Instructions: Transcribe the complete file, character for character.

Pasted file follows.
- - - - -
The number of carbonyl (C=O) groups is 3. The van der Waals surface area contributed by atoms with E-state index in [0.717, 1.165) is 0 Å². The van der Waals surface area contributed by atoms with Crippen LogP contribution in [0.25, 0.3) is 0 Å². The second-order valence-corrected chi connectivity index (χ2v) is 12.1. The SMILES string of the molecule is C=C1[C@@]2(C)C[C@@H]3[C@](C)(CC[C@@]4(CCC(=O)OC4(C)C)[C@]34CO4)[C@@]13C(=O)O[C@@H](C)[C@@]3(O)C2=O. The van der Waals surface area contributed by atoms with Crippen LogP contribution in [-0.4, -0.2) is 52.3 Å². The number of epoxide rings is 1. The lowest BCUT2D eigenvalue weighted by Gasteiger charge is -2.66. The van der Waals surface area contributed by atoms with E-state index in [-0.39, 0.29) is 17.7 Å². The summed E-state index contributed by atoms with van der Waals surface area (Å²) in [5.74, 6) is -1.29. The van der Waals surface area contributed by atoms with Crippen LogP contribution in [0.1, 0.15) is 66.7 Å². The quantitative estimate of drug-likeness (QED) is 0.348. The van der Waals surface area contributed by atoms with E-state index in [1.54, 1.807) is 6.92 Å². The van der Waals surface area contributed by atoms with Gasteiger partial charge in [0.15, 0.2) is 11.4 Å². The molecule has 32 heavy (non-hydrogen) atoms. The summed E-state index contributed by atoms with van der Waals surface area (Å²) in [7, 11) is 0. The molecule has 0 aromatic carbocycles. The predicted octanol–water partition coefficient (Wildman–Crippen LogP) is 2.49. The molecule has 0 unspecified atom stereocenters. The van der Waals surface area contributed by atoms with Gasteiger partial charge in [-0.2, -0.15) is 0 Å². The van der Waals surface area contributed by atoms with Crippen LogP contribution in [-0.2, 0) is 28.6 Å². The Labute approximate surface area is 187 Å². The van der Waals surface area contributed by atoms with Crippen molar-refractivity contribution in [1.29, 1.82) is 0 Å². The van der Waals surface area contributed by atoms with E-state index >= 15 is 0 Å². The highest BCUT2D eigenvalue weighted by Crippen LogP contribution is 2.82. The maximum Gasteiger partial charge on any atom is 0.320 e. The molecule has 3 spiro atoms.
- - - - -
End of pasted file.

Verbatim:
The number of carbonyl (C=O) groups is 3. The van der Waals surface area contributed by atoms with E-state index in [0.717, 1.165) is 0 Å². The van der Waals surface area contributed by atoms with Crippen LogP contribution in [0.25, 0.3) is 0 Å². The second-order valence-corrected chi connectivity index (χ2v) is 12.1. The SMILES string of the molecule is C=C1[C@@]2(C)C[C@@H]3[C@](C)(CC[C@@]4(CCC(=O)OC4(C)C)[C@]34CO4)[C@@]13C(=O)O[C@@H](C)[C@@]3(O)C2=O. The van der Waals surface area contributed by atoms with Crippen LogP contribution in [-0.4, -0.2) is 52.3 Å². The number of epoxide rings is 1. The lowest BCUT2D eigenvalue weighted by Gasteiger charge is -2.66. The van der Waals surface area contributed by atoms with E-state index in [-0.39, 0.29) is 17.7 Å². The summed E-state index contributed by atoms with van der Waals surface area (Å²) in [5.74, 6) is -1.29. The van der Waals surface area contributed by atoms with Crippen LogP contribution in [0.1, 0.15) is 66.7 Å². The quantitative estimate of drug-likeness (QED) is 0.348. The van der Waals surface area contributed by atoms with E-state index in [1.54, 1.807) is 6.92 Å². The van der Waals surface area contributed by atoms with Gasteiger partial charge in [0.15, 0.2) is 11.4 Å². The molecule has 32 heavy (non-hydrogen) atoms. The summed E-state index contributed by atoms with van der Waals surface area (Å²) in [7, 11) is 0. The molecule has 0 aromatic carbocycles. The predicted octanol–water partition coefficient (Wildman–Crippen LogP) is 2.49. The molecule has 0 unspecified atom stereocenters. The van der Waals surface area contributed by atoms with Gasteiger partial charge in [-0.2, -0.15) is 0 Å². The van der Waals surface area contributed by atoms with Crippen LogP contribution in [-0.2, 0) is 28.6 Å². The Labute approximate surface area is 187 Å². The van der Waals surface area contributed by atoms with Crippen molar-refractivity contribution in [1.29, 1.82) is 0 Å². The van der Waals surface area contributed by atoms with E-state index >= 15 is 0 Å². The highest BCUT2D eigenvalue weighted by Crippen LogP contribution is 2.82. The maximum Gasteiger partial charge on any atom is 0.320 e. The molecule has 3 spiro atoms.